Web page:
Features

Longing for Sleep: Assessing the Place of Sleep in the 21st Century – Part 2

This article is part of the series:

Sleep has been in the news for the past decade or so as a matter of growing concern. Along with this popular, medical and scientific attention, social scientists have been increasingly interested in sleep as an object or process of study. The first major sociological book published on sleep was Simon Williams’ Sleep and Society (Routledge, 2005), after which

Web Roundups

Web Roundup: Dr. Jim Yong Kim at the World Bank, and, Dr. Robert Spitzer’s revocation

In the spirit of the web round-up series, this post gathers links to news stories and timely events of interest to the Somatosphere community that have appeared lately in the popular press and in medical anthropology circles. This month, the spotlight falls on two conversations, which will be treated separately: (1) the on-going conversation about ethics and humanitarianism, highlighted by …

Books

Book Review: Erica James’ Democratic Insecurities: Violence, Trauma, and Intervention in Haiti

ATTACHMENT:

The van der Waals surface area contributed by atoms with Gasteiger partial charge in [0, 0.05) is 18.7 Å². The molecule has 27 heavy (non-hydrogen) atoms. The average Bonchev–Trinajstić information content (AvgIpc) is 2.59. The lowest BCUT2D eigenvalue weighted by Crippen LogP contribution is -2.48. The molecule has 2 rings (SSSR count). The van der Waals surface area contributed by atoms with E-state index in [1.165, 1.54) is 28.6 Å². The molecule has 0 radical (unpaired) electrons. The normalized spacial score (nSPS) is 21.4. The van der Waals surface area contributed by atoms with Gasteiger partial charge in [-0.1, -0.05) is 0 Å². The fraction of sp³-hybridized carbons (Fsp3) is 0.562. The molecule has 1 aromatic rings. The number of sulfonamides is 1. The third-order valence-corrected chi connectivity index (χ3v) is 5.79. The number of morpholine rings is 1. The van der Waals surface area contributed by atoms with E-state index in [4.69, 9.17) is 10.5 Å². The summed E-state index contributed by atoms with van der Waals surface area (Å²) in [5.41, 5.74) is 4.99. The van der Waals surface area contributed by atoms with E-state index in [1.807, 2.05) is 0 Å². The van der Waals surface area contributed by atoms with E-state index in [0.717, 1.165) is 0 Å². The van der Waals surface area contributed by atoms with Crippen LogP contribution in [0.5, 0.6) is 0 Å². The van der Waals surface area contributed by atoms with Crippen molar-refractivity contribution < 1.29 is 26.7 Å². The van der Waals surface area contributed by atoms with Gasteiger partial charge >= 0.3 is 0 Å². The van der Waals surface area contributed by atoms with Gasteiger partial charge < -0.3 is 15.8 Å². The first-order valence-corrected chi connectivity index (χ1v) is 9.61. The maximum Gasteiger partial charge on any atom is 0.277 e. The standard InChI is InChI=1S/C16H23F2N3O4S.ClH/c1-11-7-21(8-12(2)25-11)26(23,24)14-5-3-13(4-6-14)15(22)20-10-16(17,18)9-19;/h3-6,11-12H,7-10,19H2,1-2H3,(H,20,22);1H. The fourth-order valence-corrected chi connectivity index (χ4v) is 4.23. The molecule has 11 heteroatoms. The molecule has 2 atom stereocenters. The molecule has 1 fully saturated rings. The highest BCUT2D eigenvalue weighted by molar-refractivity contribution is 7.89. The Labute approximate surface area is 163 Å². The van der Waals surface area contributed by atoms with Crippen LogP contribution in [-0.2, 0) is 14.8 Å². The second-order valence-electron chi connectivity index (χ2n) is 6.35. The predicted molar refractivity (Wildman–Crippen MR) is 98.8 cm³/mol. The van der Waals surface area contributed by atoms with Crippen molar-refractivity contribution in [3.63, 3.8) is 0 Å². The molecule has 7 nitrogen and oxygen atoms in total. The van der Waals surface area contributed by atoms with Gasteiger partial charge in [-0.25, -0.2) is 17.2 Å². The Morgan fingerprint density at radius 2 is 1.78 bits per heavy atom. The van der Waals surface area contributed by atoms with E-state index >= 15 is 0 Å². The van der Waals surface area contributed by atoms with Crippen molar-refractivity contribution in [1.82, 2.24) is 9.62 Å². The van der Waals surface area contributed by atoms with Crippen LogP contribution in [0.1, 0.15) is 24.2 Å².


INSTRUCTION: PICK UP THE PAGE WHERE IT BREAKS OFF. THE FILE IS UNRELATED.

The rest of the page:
Erica James. Democratic Insecurities: Violence, Trauma, and Intervention in Haiti.

Berkeley: University of California Press, 2010. 384 pages; $24.95

Review by Hanna Kienzler (McGill University)

“Supported by a rich cultural heritage, the Haitian people retain a capacity for hope, faith, and resilience that remains a tremendous resource for any efforts to rehabilitate the nation and its people” …

Features

Humanity: a new journal

Humanity is a new periodical published by the University of Pennsylvania Press, which describes itself as an “international journal of human rights, humanitarianism and development.”  These topics have been a central interest for many anthropologists of late and indeed anthropology is well represented among the members of the editorial collective and contributors to the journal’s first issue.  Here’s how …

FeaturesTeaching Resources

Teaching Critique of Humanitarianism: A Syllabus for Comparative Study

This post was contributed by Chris Garces (Cornell University)
Garces Comparative Humanitarianism


“Comparative Humanitarianism,” viewable and available for download above, expands upon my lower-division undergraduate seminar, “Love™, Ltd.: Charity, Philanthropy, & Humanitarianism,” which I taught at Cornell and Sarah Lawrence College successively over the last two years (2008 and 2009). To my surprise, this latter course attracted the largest number